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AssessmentsFeb 6, 2020 | 10:30 GMT
A monument depicts an oil pipeline near the Mozyr linear production dispatching station in Belarus on Jan. 4, 2020.
Russia's Oil Salvo Prompts Belarus to Explore Its Options
Fearing the loss of its last ally in Eastern Europe, Russia has weaponized its crucial oil exports to force Belarus into accepting a level of integration that would effectively guarantee its allegiance. But Belarus has rejected Russia's proposals, knowing that the kind of economic and political synthesis Moscow is demanding would severely restrict its ability to pursue opportunities with Europe and the United States. To bring Belarus to heel, Russia moved to cut off the country's oil supply on Jan. 1, which has since only pushed Minsk to seek out new foreign suppliers. But Belarus' push to diversify its oil ties will likely be short-lived, as permanently severing its trade ties with Russia would require a significant overhaul of its already fragile economy.
SnapshotsApr 4, 2018 | 16:23 GMT
Russia: The Kremlin's Anti-Corruption Drive Takes Aim at a Key Oligarch
As the number of anti-corruption protests increases across Russia, the Kremlin seems to be taking note. One of Russia's key oligarchs with deep ties to Kremlin circles, Ziyavudin Magomedov, was arrested on March 31 (along with his brother and another crony) on charges of corruption. Though the arrests indicate a possible governmental anti-corruption drive, they also point to a larger power struggle among Kremlin elites.
AssessmentsMay 17, 2016 | 19:20 GMT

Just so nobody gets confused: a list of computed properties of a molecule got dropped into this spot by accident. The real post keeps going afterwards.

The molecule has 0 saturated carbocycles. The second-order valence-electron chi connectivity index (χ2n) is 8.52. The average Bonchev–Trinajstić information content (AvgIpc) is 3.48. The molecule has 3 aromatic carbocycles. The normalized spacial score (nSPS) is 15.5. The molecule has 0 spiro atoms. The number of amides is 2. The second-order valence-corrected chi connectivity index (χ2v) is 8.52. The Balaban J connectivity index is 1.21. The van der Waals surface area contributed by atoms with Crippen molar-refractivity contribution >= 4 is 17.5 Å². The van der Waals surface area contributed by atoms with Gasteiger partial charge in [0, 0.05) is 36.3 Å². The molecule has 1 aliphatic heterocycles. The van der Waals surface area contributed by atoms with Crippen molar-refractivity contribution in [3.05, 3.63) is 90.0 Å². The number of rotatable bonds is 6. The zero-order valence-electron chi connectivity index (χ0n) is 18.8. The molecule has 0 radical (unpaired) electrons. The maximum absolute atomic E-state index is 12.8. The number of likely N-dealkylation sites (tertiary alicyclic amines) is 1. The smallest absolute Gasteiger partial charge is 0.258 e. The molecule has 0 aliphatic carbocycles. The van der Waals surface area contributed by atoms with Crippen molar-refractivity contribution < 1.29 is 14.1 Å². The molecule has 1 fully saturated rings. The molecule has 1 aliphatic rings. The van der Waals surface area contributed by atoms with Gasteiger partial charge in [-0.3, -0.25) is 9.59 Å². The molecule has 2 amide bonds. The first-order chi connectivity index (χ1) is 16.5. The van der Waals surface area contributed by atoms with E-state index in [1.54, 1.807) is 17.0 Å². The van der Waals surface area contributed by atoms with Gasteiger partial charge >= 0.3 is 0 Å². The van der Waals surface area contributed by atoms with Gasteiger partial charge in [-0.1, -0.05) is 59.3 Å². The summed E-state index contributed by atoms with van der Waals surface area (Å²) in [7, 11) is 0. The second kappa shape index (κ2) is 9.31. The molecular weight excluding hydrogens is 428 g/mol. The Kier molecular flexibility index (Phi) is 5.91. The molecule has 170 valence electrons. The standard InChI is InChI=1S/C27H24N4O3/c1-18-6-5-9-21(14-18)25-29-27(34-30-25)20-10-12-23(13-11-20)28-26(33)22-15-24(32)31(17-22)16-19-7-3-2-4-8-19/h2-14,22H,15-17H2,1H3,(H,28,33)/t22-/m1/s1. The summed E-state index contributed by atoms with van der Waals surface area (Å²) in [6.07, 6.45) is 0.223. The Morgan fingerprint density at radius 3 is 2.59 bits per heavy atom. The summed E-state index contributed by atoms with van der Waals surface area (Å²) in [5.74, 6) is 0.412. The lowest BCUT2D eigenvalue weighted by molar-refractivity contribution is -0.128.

Russian President Vladimir Putin and Igor Sechin (R), CEO of state-controlled Russian oil giant Rosneft, may be at odds in debates over proposals to make state firms pay more funds to the government.
Reining in Putin's Cronies
Moscow is desperate for cash. In the midst of a recession caused by low oil prices, Western sanctions and anemic foreign investment, the government needs revenue to meet budget shortfalls. The Kremlin has already cut the government budget twice since the end of 2015 -- 10 percent each time. It now aims to keep this year's budget deficit below 3 percent of gross domestic product. So it has turned to Russia's massive state-owned corporations for help. Russian Finance Minister Anton Siluanov is drafting directives that would require these companies to pay a minimum of 50 percent of their net profits via dividends to the government. But state firms and their powerful patrons, known as the silovarchs, are pushing back against the proposal.
AssessmentsOct 25, 2010 | 12:09 GMT
Russia's Economic Privatization Plan
Russia intends to raise $50 billion by privatizing several state-owned companies and other assets as part of a plan to attract foreign capital and technology, but the Kremlin's plan is not without its difficulties. (With STRATFOR interactive graphic)
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